The current weather pattern across the U.S. is dominated by a strong ridge of high pressure over the northern Rockies and an area of low pressure over the Northeast. An eddy left over from the previous weekend’s wet weather is being forced eastward by incoming Pacific energy crossing the British Columbia coast near and north of Vancouver and is currently crossing southwestern Wyoming. Expect cool temperatures around five or so degrees below our average of 79 F today and more shower chances for this afternoon and evening as the eddy moves past.
The Vancouver storm is forecast to continue moving east while also weakening and dislodging the ridge of high pressure over the northern Rockies. Light southerly winds behind the high pressure will keep the moisture over our area around for tomorrow, though shower chances will be less than today and temperatures warmer, perhaps rising towards five degrees above average.
More of the same pleasant weather is expected through the long holiday weekend with shower chances continuing to diminish and temperatures warming a bit through Sunday. However, those shower chances may increase on Monday as moisture is carried northward by the southerly flow on the backside of a rebuilding ridge of high pressure over the West.
The weather for the rest of the work week looks to warm even further as the dry air within the ridge of high pressure moves overhead and eliminates the chances of showers, with high temperatures returning to the mid and upper eighties. These warm temperatures look to stick around into the following weekend, though we may see the chance of showers return if some southerly flow develops within the ridge.
I’ll be back with another regularly scheduled weather narrative on Sunday afternoon, the Fourth of July, when I’ll have a better idea of the shower chances for the last day of the long holiday weekend.
Sunday, June 27, 2021
Rain showers have again overspread the Steamboat Springs area this Sunday mid-afternoon along with chilly temperatures in the mid-fifties, though the thermometer did reach 65 F around 2 pm when we had some clearing before the first round of showers arrived. Showers will continue today before their chances diminish on a warmer Monday that should see temperatures in the seventies. These temperatures will persist for most of the rest of the work week along with increased shower chances that will last through the Independence Day weekend.
The wetter weather that arrived last Thursday and the cooler weather that followed on Friday and hung around this weekend is a welcome change from the record-breaking hot and dry weather of last week. My weather station recorded over eight tenths of an inch in the last three days, and I have already received another tenth of an inch so far today, with more expected this afternoon and evening.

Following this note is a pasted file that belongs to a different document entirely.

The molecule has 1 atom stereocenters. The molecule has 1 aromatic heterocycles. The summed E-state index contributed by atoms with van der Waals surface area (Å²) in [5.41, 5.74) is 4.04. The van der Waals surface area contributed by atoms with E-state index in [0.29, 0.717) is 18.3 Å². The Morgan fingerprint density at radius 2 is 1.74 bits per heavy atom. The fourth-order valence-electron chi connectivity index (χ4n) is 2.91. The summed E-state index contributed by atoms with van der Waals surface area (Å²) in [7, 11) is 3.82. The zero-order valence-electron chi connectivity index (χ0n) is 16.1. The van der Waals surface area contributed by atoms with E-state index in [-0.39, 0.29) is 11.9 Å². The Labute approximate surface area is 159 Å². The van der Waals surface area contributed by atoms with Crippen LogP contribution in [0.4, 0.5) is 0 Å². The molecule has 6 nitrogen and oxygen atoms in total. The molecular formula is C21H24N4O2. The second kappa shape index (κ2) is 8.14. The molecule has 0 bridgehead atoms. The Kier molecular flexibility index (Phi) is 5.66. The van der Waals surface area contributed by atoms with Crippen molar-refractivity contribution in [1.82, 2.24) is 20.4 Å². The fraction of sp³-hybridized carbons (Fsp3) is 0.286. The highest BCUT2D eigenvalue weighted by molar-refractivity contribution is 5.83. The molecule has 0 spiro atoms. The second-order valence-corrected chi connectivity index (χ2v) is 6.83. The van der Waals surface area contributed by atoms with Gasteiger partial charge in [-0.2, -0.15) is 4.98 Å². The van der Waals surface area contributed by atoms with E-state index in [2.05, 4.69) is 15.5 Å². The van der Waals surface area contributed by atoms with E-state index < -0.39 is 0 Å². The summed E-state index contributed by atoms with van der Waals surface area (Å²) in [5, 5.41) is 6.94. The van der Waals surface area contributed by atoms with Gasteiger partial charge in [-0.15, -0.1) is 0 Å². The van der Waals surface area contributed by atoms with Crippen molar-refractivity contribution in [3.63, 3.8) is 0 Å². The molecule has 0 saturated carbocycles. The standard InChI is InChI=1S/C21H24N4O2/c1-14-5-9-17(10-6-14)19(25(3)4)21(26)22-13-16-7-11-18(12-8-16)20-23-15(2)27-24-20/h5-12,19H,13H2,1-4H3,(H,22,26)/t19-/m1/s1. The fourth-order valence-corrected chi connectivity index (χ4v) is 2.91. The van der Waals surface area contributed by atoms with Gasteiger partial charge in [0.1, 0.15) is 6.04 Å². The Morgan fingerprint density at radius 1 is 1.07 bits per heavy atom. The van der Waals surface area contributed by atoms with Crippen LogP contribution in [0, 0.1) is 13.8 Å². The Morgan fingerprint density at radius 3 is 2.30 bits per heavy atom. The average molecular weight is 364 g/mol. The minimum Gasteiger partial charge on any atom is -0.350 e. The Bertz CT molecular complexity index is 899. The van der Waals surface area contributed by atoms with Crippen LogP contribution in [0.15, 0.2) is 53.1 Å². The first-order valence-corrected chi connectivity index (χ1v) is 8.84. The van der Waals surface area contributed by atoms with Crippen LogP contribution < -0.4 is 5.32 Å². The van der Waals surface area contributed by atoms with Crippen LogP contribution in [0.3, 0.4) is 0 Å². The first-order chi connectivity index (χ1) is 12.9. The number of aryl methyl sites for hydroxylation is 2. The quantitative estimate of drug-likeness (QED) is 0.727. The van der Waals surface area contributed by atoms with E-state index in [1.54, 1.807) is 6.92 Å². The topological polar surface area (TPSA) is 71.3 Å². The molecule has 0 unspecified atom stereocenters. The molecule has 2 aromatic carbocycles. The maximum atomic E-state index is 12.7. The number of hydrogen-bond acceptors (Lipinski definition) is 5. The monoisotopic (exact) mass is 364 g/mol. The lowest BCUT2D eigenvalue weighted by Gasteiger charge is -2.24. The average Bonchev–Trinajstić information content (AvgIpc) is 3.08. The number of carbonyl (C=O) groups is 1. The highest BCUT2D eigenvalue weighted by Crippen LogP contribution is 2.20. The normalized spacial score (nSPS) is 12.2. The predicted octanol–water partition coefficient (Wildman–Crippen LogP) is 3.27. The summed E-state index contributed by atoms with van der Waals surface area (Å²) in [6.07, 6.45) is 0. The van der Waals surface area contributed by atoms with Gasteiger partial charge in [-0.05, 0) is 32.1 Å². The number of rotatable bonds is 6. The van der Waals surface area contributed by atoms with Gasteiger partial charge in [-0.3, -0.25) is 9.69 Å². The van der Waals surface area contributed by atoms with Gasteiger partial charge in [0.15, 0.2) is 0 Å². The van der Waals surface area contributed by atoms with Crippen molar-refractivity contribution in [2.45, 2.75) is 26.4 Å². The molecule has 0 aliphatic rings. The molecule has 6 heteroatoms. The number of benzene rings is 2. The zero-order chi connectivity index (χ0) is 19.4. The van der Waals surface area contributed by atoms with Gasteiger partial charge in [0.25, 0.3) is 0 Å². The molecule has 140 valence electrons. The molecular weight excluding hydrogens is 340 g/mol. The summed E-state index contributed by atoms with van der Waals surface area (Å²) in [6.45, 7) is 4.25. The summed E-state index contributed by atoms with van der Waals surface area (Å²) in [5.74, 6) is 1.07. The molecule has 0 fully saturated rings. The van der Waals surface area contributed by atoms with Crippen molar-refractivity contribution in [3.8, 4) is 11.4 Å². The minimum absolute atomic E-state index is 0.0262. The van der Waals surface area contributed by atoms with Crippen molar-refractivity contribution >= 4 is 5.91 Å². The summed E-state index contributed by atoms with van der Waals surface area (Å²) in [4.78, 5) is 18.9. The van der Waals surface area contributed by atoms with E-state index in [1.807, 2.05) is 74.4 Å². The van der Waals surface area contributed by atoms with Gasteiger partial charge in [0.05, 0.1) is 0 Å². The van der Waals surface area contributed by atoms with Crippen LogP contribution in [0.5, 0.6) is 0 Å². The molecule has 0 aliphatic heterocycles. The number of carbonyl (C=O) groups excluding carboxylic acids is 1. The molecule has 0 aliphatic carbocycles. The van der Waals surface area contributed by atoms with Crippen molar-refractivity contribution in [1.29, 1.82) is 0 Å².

Currently a strong ridge of high pressure centered over the Pacific Northwest is flanked by cold areas of low pressure, with the one to our east extending from Hudson Bay all the way to the Desert Southwest. The low pressure area is forecast to split on Monday, with some of the southern part of the split forming an eddy that is forecast to spin in the Great Basin starting on Tuesday. While we will see only the slightest chance of showers on a warmer Monday with high temperatures near our average of 78 F, shower chances increase again on Tuesday as the counter-clockwise rotation of air around the eddy to our west brings moist air from the south overhead.
The location of the eddy south of the area of high pressure over the Pacific Northwest makes forecasting its location through the work week difficult since there is really nothing to force the storm to move. Additionally, more cold air flowing into the low pressure area to our east may be incorporated into the eddy and keep it in our proximity. The eddy is currently forecast to move overhead around Thursday or Friday as incoming Pacific energy weakens and moves pieces of the Pacific Northwest high pressure eastward, so expect good shower chances to continue on Wednesday ahead of the storm and increase later in the work week as the storm eventually moves overhead.
Weather forecast models have the moisture sticking around after the eddy eventually departs as light southerly winds reinforce the existing moisture and warm temperatures into the eighties for the weekend. These southerly winds may indicate the beginning of the North American monsoon, though it is not clear if the southerly flow is from an area of high pressure off the East Coast near Bermuda expanding westward or an approaching area of low pressure traveling across the Pacific.
Enjoy the coming week, which will seem like the ‘old days’, with around average temperatures and mostly sunny mornings giving way to chances for afternoon showers. And I’ll have more details on the evolution of that Great Basin eddy and the weather for the upcoming Independence Day holiday weekend on my next regularly scheduled weather narrative on Thursday afternoon.